Well, what does all this mean? Again, to put it concisely, the best days to drink wine are on fruit and flower days. Root and leaf days are best avoided if you want to get the best out of your bottle. Of course, it would also be a lot easier if you had the guide to hand. Hmmm…I know, you are still a bit sceptical, but please stay with me.
So, why or who decided for it to be best to drink wine on flower and fruit days? Does the day on which you choose to drink a bottle of wine really affect its flavour? It is actually the wine industry itself that discovered the tendency for many wines to be at their best on those days – so much so, that at least two major supermarket chains (Tesco and Marks and Spencer) only hold their wine tastings for critics on fruit and flower days. I very rarely purchase wine through the large supermarket chains, because I prefer independent wine merchants such as Philglas and Swiggot for personal consumption, but this is an important consideration.
Moreover, as sommeliers, we would normally chose not to list wines of such a high-volume, mass-market appeal because we chose to have a point of difference and a certain degree of ‘exclusivity‘. Normally, you find heavily branded wines on the shelves in the supermarkets etc and they lack the ‘personal touch’, which you find in smaller wine merchants. However, between them these retailers sell a third of the wine drunk in the UK, so they are probably onto something – something about which it is time the rest of us found out. I am not saying that you can’t drink wine on other days, of course, but you might like to enjoy your best wines, those prized ones you keep in your Euro caves, the case of 1961 Chateau Latour you have stashed away, or hold an important dinner party, on a day that will show off your special purchase off to best advantage.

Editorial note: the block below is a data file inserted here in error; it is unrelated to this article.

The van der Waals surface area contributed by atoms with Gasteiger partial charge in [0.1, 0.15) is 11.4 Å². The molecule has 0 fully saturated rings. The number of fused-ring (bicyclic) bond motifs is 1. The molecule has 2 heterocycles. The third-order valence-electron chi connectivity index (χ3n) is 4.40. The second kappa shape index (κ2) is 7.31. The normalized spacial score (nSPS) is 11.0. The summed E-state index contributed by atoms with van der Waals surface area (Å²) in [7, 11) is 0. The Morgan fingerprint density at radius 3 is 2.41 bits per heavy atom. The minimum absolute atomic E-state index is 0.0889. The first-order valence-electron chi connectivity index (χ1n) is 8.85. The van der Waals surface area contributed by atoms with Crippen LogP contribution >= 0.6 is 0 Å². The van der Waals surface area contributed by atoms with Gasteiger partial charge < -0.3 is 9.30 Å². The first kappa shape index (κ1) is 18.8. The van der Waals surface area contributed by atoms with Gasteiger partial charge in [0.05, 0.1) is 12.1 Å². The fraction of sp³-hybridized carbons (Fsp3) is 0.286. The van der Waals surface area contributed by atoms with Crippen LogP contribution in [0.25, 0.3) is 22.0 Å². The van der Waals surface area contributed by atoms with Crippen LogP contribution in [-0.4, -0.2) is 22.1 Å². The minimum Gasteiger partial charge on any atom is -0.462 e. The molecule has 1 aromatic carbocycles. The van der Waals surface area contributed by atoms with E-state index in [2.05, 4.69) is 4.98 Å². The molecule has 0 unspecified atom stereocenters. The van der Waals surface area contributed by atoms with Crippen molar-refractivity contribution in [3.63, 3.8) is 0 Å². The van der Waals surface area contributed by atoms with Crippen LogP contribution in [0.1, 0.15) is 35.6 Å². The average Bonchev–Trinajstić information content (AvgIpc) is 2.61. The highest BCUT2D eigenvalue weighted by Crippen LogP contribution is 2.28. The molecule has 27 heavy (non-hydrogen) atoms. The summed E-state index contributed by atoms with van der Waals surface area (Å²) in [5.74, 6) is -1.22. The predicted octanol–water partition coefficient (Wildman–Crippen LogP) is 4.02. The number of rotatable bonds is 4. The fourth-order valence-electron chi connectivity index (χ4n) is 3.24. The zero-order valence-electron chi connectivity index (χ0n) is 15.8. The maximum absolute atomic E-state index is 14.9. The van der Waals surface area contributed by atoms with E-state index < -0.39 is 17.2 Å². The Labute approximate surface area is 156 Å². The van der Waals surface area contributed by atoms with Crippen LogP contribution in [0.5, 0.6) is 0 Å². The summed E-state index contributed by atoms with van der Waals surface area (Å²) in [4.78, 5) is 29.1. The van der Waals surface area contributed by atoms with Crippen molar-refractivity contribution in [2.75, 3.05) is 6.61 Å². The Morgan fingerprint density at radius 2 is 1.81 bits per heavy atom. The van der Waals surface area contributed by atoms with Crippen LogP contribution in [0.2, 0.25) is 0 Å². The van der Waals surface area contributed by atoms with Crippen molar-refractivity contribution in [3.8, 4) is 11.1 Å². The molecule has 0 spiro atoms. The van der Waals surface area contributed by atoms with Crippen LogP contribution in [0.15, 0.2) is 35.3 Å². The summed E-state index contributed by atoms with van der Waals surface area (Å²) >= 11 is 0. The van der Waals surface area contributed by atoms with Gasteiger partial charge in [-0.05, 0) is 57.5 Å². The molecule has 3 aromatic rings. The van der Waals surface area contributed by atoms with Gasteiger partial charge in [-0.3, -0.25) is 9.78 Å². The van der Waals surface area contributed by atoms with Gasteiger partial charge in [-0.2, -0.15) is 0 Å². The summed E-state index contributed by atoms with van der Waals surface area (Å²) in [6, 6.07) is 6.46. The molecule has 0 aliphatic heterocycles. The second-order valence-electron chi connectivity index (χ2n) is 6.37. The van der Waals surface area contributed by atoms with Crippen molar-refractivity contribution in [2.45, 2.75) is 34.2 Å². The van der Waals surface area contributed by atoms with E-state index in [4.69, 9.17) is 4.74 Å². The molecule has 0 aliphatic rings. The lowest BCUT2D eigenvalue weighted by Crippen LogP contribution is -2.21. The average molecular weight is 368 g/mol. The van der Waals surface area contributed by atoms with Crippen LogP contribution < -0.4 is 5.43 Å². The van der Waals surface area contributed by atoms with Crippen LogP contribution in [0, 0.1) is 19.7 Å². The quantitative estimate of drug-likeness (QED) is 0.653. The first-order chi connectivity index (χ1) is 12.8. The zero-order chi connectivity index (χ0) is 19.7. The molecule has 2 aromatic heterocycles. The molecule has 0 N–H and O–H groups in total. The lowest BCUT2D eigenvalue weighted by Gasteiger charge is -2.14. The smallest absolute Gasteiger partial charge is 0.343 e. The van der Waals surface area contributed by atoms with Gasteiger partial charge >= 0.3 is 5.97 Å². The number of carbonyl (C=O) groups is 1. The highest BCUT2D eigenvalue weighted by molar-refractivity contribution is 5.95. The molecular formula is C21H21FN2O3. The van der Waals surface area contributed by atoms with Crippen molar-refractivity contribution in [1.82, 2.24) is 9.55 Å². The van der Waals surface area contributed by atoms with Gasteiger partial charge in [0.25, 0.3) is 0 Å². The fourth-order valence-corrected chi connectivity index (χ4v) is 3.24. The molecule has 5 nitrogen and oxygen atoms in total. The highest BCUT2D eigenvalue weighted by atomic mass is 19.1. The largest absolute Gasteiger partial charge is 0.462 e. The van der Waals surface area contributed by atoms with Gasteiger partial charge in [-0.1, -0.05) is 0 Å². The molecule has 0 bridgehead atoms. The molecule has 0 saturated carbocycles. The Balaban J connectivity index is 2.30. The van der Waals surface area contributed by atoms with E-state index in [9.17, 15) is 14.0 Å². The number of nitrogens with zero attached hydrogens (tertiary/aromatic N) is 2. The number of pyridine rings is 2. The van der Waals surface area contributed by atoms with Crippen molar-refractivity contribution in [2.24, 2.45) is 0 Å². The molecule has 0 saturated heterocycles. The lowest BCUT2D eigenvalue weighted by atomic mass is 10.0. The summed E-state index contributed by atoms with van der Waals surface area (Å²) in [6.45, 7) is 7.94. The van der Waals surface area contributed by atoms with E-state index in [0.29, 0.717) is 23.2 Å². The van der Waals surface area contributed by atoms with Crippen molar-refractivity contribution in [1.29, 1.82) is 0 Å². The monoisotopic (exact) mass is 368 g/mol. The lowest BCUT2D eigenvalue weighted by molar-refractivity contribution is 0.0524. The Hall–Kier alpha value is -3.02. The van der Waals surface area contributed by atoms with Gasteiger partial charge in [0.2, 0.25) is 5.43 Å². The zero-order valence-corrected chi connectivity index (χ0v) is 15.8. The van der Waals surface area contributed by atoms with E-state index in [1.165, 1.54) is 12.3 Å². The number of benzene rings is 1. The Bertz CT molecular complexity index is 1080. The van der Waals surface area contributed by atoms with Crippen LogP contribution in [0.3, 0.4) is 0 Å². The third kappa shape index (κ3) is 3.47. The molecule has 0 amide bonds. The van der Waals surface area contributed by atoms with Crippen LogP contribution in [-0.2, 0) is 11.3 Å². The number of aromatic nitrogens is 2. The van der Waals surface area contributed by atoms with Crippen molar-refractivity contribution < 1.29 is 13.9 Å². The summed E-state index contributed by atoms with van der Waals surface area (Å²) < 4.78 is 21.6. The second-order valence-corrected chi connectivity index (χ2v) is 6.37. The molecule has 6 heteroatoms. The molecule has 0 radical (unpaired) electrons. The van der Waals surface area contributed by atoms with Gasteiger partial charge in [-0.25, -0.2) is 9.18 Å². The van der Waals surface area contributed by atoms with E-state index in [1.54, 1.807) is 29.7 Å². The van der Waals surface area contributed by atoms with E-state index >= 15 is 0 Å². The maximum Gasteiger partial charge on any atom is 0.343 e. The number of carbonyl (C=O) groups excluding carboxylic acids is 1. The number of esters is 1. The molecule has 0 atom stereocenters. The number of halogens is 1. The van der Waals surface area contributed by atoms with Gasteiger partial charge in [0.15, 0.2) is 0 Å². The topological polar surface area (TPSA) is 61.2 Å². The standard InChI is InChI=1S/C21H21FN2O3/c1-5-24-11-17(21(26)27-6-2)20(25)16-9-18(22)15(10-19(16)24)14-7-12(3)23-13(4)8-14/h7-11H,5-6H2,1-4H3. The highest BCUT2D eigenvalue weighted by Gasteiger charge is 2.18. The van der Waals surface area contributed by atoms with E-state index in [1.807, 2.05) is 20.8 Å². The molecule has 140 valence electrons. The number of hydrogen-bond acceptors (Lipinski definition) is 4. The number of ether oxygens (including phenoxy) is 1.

Sir Stuart Rose, other directors and employees of Marks and Spencer were regular guests of mine when I was in charge of wine at the Orrery. To quote Jo Ahearne MW (winemaker for Marks and Spencer): “Before the tasting, I was really unconvinced, but the difference between the days was so obvious I was completely blown away.” However, do not just take her word for it, as each palate is different. Wine is extremely personal. We all have to discover our own taste. There are many influential factors, which can affect how good a wine tastes; regardless of on which day you are drinking it. These can include your mood and circumstances: a glass of lovely rose wine enjoyed on a warm, sunny evening in the idyllic Provencal countryside, can taste hugely different from a rushed gulp when the kids are shouting and driving you up the wall at home and you are tired and stressed from a hard day’s work. Try it, and see if it works for you. After all, if you have spent good money on a decent bottle of wine you deserve to get the best from it.